Archive | SA Pharmacy Council

Revoking the license of any health professional?

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Posted 13 February 2015

South Africa is not immune to health professionals who “substantiate” or support scam products in spite of no evidence that the product is no more than just that, a scam.

This article, Revoke the license of any doctor who opposes vaccination, published in the Washington Post, written by Arthur L. Caplan, the director of the Division of Medical Ethics at NYU Langone Medical Center’s Department of Population Health, makes a strong argument that “Doctors who purvey views based on anecdote, myth, hearsay, rumor, ideology, fraud or some combination of all of these, particularly during an epidemic, should have their medical licenses revoked“.

Although his opinion is directed primarily at health professionals and related to vaccination, we suggest that the same should apply to any health professional whose ‘professional opinion’ is used to substantiate a product that in fact is not supported by good … Read the rest

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Pharmacist’s Code of Conduct

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Posted 19 February 2013

I have been reminded that the South African Pharmacy Council (SAPC) states the following in their Code of Conduct:

A pharmacist must not give an impression to a potential purchaser that any product or food supplement associated with the maintenance of or enhancement of health is efficacious, when there is no evidence of efficacy, as confirmed by the registration with the Medicines Control Council.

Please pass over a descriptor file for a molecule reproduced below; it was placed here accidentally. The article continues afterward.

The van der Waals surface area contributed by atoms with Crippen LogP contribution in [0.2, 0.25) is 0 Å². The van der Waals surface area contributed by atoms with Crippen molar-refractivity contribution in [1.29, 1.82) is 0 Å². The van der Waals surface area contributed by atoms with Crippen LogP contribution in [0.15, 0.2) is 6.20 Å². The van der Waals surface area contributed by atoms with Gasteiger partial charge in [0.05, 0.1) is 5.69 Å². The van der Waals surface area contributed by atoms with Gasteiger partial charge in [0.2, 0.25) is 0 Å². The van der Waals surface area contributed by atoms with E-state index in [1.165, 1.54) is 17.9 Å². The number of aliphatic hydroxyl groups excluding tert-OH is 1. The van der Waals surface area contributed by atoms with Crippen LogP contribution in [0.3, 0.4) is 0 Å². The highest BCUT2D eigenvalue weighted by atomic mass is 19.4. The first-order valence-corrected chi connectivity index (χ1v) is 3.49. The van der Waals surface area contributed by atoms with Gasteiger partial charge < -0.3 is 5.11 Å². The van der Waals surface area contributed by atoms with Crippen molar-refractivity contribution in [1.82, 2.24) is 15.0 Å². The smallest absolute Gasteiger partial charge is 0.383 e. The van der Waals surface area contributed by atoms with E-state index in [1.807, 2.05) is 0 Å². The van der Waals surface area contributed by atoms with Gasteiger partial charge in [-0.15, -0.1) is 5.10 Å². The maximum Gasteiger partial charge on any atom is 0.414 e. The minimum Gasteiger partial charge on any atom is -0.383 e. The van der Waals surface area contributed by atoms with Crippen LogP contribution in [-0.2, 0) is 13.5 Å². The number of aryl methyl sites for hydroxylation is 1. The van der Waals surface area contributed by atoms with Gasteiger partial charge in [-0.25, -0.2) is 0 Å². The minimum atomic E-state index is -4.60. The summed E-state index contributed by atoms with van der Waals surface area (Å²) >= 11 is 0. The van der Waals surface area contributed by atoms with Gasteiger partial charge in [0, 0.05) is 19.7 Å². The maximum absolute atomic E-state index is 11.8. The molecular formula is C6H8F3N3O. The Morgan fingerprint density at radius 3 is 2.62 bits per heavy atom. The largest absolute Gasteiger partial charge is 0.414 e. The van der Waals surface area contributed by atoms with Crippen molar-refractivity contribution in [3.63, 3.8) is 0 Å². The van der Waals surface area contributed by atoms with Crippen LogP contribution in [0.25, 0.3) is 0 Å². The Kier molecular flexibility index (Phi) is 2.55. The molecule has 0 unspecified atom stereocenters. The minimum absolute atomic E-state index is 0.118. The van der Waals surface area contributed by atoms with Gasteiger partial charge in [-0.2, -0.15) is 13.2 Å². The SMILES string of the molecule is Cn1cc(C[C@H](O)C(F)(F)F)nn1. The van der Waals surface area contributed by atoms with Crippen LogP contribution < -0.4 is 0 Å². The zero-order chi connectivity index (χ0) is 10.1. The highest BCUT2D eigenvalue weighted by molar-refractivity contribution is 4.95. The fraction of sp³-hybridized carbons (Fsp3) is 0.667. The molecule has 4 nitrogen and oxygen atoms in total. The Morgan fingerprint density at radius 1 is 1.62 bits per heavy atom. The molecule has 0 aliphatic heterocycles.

This is interesting for many scams are in fact being promoted or sold by health professionals, including pharmacists.

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Multiple organ failure – death of consumer protection?

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“This hard-hitting commentary by Harris Steinman and Roy Jobson appears in the August 2010 South African Medical Journal (SAMJ).”

“Multiple organ failure has clearly resulted in an inability to efficiently clear or reject deleterious medicines and substances, resulting in financial and health trauma to consumers, with possible consequences including unnecessary deaths.”

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South African Pharmacy Council “dismisses complaint against” [absolves] substantiators

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Posted 01 June 2010

In brief:

Complaint: Beverley Summers PhD erroneously substantiated Homemark products Peel Away the Pounds and Slim Coffee to the detriment of consumers.

Result: Complaint dismissed as the SAPC (a science-based statutory council) did not want to override any decision of the ASA (an industry-based, non-scientific, non-statutory “authority”). The SAPC erroneously refers to the Final Appeal Committee of the ASA as an “independent judicial tribunal” — possibly on the basis that Judge Mervyn King convenes the Final Appeal Committee.

Unintended consequences: the SAPC decision creates a precedent which allows pharmacists to substantiate claims made for unregistered and unregulated products where there is insufficient evidence for the claims to be made. The SAPC decision therefore places consumers at risk of harm, financially and possibly even healthwise.

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